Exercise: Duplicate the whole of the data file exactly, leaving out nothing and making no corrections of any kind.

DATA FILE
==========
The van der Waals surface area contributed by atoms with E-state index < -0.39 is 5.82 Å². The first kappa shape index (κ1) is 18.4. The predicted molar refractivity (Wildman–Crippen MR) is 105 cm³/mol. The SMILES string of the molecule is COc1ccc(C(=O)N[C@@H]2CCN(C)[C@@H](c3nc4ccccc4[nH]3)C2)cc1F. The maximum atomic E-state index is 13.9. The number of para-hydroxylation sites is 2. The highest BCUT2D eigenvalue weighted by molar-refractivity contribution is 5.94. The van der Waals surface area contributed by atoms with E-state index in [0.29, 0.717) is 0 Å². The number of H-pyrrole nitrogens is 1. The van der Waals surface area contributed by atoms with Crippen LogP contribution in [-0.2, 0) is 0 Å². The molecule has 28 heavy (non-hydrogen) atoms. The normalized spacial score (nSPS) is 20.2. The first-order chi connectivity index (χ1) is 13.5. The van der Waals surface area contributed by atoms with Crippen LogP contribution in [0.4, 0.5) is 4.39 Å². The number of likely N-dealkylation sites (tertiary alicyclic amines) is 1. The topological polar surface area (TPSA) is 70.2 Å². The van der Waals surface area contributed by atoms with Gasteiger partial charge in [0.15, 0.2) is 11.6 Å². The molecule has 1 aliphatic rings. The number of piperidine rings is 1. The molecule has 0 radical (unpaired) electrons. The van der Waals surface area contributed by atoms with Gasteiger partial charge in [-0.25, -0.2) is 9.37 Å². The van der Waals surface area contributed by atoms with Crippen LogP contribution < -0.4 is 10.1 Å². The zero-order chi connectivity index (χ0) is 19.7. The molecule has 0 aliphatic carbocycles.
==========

The van der Waals surface area contributed by atoms with E-state index < -0.39 is 5.82 Å². The first kappa shape index (κ1) is 18.4. The predicted molar refractivity (Wildman–Crippen MR) is 105 cm³/mol. The SMILES string of the molecule is COc1ccc(C(=O)N[C@@H]2CCN(C)[C@@H](c3nc4ccccc4[nH]3)C2)cc1F. The maximum atomic E-state index is 13.9. The number of para-hydroxylation sites is 2. The highest BCUT2D eigenvalue weighted by molar-refractivity contribution is 5.94. The van der Waals surface area contributed by atoms with E-state index in [0.29, 0.717) is 0 Å². The number of H-pyrrole nitrogens is 1. The van der Waals surface area contributed by atoms with Crippen LogP contribution in [-0.2, 0) is 0 Å². The molecule has 28 heavy (non-hydrogen) atoms. The normalized spacial score (nSPS) is 20.2. The first-order chi connectivity index (χ1) is 13.5. The van der Waals surface area contributed by atoms with Crippen LogP contribution in [0.4, 0.5) is 4.39 Å². The number of likely N-dealkylation sites (tertiary alicyclic amines) is 1. The topological polar surface area (TPSA) is 70.2 Å². The van der Waals surface area contributed by atoms with Gasteiger partial charge in [0.15, 0.2) is 11.6 Å². The molecule has 1 aliphatic rings. The number of piperidine rings is 1. The molecule has 0 radical (unpaired) electrons. The van der Waals surface area contributed by atoms with Gasteiger partial charge in [-0.25, -0.2) is 9.37 Å². The van der Waals surface area contributed by atoms with Crippen LogP contribution < -0.4 is 10.1 Å². The zero-order chi connectivity index (χ0) is 19.7. The molecule has 0 aliphatic carbocycles.